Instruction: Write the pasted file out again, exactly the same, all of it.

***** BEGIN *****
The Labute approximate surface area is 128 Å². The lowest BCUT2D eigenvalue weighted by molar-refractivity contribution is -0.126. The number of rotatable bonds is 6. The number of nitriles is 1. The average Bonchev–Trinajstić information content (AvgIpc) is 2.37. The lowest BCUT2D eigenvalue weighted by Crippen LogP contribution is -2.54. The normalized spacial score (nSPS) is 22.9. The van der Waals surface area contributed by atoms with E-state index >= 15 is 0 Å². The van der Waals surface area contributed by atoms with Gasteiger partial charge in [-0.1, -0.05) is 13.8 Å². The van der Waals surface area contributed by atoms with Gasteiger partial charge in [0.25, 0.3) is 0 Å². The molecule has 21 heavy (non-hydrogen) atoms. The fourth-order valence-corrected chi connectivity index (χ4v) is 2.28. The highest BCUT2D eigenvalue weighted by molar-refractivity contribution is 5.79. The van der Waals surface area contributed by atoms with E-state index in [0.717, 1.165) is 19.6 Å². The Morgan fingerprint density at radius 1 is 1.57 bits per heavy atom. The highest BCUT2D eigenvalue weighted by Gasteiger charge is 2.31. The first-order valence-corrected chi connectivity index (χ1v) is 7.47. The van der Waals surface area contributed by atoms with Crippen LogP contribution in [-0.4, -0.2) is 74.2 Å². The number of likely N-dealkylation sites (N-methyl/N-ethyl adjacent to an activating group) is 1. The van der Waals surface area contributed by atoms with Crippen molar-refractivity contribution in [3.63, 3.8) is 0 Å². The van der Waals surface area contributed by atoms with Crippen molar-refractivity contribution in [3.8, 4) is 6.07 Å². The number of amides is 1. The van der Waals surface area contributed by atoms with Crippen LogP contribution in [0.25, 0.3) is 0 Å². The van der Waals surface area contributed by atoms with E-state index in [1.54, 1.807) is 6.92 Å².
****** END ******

The Labute approximate surface area is 128 Å². The lowest BCUT2D eigenvalue weighted by molar-refractivity contribution is -0.126. The number of rotatable bonds is 6. The number of nitriles is 1. The average Bonchev–Trinajstić information content (AvgIpc) is 2.37. The lowest BCUT2D eigenvalue weighted by Crippen LogP contribution is -2.54. The normalized spacial score (nSPS) is 22.9. The van der Waals surface area contributed by atoms with E-state index >= 15 is 0 Å². The van der Waals surface area contributed by atoms with Gasteiger partial charge in [-0.1, -0.05) is 13.8 Å². The van der Waals surface area contributed by atoms with Gasteiger partial charge in [0.25, 0.3) is 0 Å². The molecule has 21 heavy (non-hydrogen) atoms. The fourth-order valence-corrected chi connectivity index (χ4v) is 2.28. The highest BCUT2D eigenvalue weighted by molar-refractivity contribution is 5.79. The van der Waals surface area contributed by atoms with E-state index in [0.717, 1.165) is 19.6 Å². The Morgan fingerprint density at radius 1 is 1.57 bits per heavy atom. The highest BCUT2D eigenvalue weighted by Gasteiger charge is 2.31. The first-order valence-corrected chi connectivity index (χ1v) is 7.47. The van der Waals surface area contributed by atoms with Crippen LogP contribution in [-0.4, -0.2) is 74.2 Å². The number of likely N-dealkylation sites (N-methyl/N-ethyl adjacent to an activating group) is 1. The van der Waals surface area contributed by atoms with Crippen molar-refractivity contribution in [3.63, 3.8) is 0 Å². The van der Waals surface area contributed by atoms with Crippen molar-refractivity contribution in [3.8, 4) is 6.07 Å². The number of amides is 1. The van der Waals surface area contributed by atoms with Crippen LogP contribution in [0.25, 0.3) is 0 Å². The van der Waals surface area contributed by atoms with E-state index in [1.54, 1.807) is 6.92 Å².